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Are New Mortgage Rules Not Hurting Fair Credit Mortgage Lending?

Beginning in January 2014, mortgage lenders will be required to meet the rules set by the Consumer Financial Protection Bureau which will require them to verify that borrowers will be able to repay the loans that they take out. In response to this, many lenders have made it clear that they will only be able to comply with these rules by making loans that have as little risk as possible.

One concern that many individuals have is that these strict new rules will actually exclude certain groups and minorities from being able to qualify for a loan in the first place. In response, regulators and the Federal Reserve have made it clear that they believe that lenders should be able to meet the requirements set by the new rules without violating laws designed to ensure that everyone has the opportunity to purchase a home. These fair lending laws exist to protect minority groups from possible discrimination.

One of the protections set forth by the consumer bureau, as part of the Dodd Frank law of 2010, that is offered to lenders who are making mortgages only to borrowers with a small amount of debt and that have no risky features built into them is that they will be protected in some ways from any lawsuits that may come forth as a result of these new ability to pay rules.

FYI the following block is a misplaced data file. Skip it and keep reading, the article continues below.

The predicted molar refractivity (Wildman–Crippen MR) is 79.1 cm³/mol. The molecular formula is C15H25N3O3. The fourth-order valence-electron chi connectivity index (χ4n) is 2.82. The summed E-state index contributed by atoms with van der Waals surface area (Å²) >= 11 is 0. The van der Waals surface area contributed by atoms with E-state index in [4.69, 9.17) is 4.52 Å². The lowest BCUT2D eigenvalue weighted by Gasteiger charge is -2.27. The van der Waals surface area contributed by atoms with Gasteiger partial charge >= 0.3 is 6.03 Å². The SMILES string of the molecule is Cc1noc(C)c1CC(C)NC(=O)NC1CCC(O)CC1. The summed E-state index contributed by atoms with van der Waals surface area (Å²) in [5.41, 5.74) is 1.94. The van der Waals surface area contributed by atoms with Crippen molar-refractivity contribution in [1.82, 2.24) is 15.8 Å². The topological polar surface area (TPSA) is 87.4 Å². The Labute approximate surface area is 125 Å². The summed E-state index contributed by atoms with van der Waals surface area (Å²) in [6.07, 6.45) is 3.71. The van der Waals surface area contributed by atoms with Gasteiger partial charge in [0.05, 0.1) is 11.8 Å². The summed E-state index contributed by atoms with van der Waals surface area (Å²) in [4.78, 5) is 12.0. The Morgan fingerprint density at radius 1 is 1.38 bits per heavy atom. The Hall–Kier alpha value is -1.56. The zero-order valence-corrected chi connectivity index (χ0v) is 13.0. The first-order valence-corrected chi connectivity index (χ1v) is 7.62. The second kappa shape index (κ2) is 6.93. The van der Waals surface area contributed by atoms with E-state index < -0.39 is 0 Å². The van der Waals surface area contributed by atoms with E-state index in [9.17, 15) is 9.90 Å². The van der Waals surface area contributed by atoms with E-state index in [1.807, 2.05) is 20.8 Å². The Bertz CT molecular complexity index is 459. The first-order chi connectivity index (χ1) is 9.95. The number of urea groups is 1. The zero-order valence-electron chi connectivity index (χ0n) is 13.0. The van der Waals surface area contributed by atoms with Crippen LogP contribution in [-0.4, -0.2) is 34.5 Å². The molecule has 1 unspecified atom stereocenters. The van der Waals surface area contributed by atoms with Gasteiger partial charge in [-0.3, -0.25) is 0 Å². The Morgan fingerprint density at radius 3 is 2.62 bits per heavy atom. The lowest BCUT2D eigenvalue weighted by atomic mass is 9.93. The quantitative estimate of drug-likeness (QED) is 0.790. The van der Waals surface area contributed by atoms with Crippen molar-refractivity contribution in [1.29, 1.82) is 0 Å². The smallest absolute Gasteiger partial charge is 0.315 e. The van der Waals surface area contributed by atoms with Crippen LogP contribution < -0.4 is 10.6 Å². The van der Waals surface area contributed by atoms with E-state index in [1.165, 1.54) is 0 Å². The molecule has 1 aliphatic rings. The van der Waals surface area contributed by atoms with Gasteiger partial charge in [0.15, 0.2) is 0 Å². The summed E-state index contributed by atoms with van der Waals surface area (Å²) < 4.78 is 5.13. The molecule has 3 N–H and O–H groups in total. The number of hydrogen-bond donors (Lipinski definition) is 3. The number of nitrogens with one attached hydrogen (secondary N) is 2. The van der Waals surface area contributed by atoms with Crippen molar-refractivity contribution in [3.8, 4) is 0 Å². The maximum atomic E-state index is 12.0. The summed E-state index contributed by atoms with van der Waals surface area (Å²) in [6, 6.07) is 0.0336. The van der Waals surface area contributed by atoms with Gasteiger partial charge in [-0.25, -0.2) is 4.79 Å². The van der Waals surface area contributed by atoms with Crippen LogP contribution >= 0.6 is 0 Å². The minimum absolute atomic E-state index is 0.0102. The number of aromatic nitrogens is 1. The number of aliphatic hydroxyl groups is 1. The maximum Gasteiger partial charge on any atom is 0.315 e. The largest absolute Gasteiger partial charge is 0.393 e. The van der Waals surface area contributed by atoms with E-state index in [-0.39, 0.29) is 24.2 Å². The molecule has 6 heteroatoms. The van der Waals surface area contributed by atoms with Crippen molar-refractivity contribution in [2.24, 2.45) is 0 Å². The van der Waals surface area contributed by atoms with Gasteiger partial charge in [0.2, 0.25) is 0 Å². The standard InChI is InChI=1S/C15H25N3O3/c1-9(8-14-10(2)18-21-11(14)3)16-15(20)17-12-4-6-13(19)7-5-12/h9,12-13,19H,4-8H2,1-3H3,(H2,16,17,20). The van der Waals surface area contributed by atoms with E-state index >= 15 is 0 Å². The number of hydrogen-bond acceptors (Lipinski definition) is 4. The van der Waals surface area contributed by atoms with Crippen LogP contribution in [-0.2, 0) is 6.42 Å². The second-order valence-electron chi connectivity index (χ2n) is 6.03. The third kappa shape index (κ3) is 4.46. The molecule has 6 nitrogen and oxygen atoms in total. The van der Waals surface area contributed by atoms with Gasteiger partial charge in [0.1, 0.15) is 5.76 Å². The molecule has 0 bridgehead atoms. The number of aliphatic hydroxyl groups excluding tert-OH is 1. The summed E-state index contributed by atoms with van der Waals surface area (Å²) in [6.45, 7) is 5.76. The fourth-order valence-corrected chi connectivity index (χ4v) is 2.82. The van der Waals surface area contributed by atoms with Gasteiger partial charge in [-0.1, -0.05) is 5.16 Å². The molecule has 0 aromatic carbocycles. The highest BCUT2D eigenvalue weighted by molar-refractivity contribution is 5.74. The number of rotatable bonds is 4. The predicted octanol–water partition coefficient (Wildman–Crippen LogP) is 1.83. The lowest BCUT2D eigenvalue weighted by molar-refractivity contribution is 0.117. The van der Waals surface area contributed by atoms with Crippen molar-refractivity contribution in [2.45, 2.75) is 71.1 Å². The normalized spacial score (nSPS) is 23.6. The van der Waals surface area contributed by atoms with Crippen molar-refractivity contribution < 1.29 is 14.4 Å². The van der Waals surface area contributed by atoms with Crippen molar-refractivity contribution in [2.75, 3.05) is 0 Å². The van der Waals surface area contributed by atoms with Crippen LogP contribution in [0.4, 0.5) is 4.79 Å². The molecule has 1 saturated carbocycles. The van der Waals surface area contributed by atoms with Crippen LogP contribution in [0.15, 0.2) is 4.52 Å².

Lenders are encouraged to constantly monitor and evaluate not only the risks associated with the loans that they offer, but also the policies that they have implemented in order to ensure that they are not in violation of fair lending laws, that way everyone can have a chance to own a home. It may be necessary, however, for supervisors with lending institutions to take a look at mortgages on a case-by-case basis in some situations in order to ensure that both fair lending and ability to pay rules are being met.

Because the rules are designed in large part to protect the country from another housing crisis that threw the nation into a deep recession in 2007, many experts believe that ensuring that all borrowers are able to repay their loans is the best way to prevent another meltdown in the housing industry. Individuals receiving loans that were predatory in nature or that they simply could not afford to pay back left a huge number of foreclosures, which had a negative effect on the entire economy.

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